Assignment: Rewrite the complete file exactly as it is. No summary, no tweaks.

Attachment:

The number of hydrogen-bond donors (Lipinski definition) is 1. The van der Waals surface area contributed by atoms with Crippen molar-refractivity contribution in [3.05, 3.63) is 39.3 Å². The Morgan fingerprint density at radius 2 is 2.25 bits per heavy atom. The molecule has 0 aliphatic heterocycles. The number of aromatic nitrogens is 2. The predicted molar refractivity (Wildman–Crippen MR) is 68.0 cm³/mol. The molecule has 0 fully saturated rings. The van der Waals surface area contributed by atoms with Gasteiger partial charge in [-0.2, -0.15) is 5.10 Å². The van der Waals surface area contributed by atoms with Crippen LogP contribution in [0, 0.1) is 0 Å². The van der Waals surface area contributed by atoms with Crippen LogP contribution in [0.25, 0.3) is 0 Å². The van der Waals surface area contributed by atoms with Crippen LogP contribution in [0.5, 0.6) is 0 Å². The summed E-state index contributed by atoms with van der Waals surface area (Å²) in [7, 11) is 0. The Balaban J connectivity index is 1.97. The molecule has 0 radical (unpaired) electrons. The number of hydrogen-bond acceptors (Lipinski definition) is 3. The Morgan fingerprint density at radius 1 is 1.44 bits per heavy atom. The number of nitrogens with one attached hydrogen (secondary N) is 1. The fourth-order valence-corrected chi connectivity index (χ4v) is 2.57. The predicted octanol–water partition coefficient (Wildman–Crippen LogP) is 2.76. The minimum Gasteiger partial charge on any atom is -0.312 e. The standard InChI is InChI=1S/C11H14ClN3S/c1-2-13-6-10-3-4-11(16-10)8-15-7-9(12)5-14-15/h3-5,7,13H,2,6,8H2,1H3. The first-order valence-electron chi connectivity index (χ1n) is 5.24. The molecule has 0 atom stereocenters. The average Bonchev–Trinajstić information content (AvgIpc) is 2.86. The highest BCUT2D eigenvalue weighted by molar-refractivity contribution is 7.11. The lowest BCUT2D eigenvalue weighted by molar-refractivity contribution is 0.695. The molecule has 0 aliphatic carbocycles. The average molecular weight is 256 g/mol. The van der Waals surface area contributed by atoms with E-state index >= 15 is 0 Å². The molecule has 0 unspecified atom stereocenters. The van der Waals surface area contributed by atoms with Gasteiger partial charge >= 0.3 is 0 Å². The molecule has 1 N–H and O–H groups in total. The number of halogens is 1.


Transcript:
The number of hydrogen-bond donors (Lipinski definition) is 1. The van der Waals surface area contributed by atoms with Crippen molar-refractivity contribution in [3.05, 3.63) is 39.3 Å². The Morgan fingerprint density at radius 2 is 2.25 bits per heavy atom. The molecule has 0 aliphatic heterocycles. The number of aromatic nitrogens is 2. The predicted molar refractivity (Wildman–Crippen MR) is 68.0 cm³/mol. The molecule has 0 fully saturated rings. The van der Waals surface area contributed by atoms with Gasteiger partial charge in [-0.2, -0.15) is 5.10 Å². The van der Waals surface area contributed by atoms with Crippen LogP contribution in [0, 0.1) is 0 Å². The van der Waals surface area contributed by atoms with Crippen LogP contribution in [0.25, 0.3) is 0 Å². The van der Waals surface area contributed by atoms with Crippen LogP contribution in [0.5, 0.6) is 0 Å². The summed E-state index contributed by atoms with van der Waals surface area (Å²) in [7, 11) is 0. The Balaban J connectivity index is 1.97. The molecule has 0 radical (unpaired) electrons. The number of hydrogen-bond acceptors (Lipinski definition) is 3. The Morgan fingerprint density at radius 1 is 1.44 bits per heavy atom. The number of nitrogens with one attached hydrogen (secondary N) is 1. The fourth-order valence-corrected chi connectivity index (χ4v) is 2.57. The predicted octanol–water partition coefficient (Wildman–Crippen LogP) is 2.76. The minimum Gasteiger partial charge on any atom is -0.312 e. The standard InChI is InChI=1S/C11H14ClN3S/c1-2-13-6-10-3-4-11(16-10)8-15-7-9(12)5-14-15/h3-5,7,13H,2,6,8H2,1H3. The first-order valence-electron chi connectivity index (χ1n) is 5.24. The molecule has 0 atom stereocenters. The average Bonchev–Trinajstić information content (AvgIpc) is 2.86. The highest BCUT2D eigenvalue weighted by molar-refractivity contribution is 7.11. The lowest BCUT2D eigenvalue weighted by molar-refractivity contribution is 0.695. The molecule has 0 aliphatic carbocycles. The average molecular weight is 256 g/mol. The van der Waals surface area contributed by atoms with E-state index >= 15 is 0 Å². The molecule has 0 unspecified atom stereocenters. The van der Waals surface area contributed by atoms with Gasteiger partial charge >= 0.3 is 0 Å². The molecule has 1 N–H and O–H groups in total. The number of halogens is 1.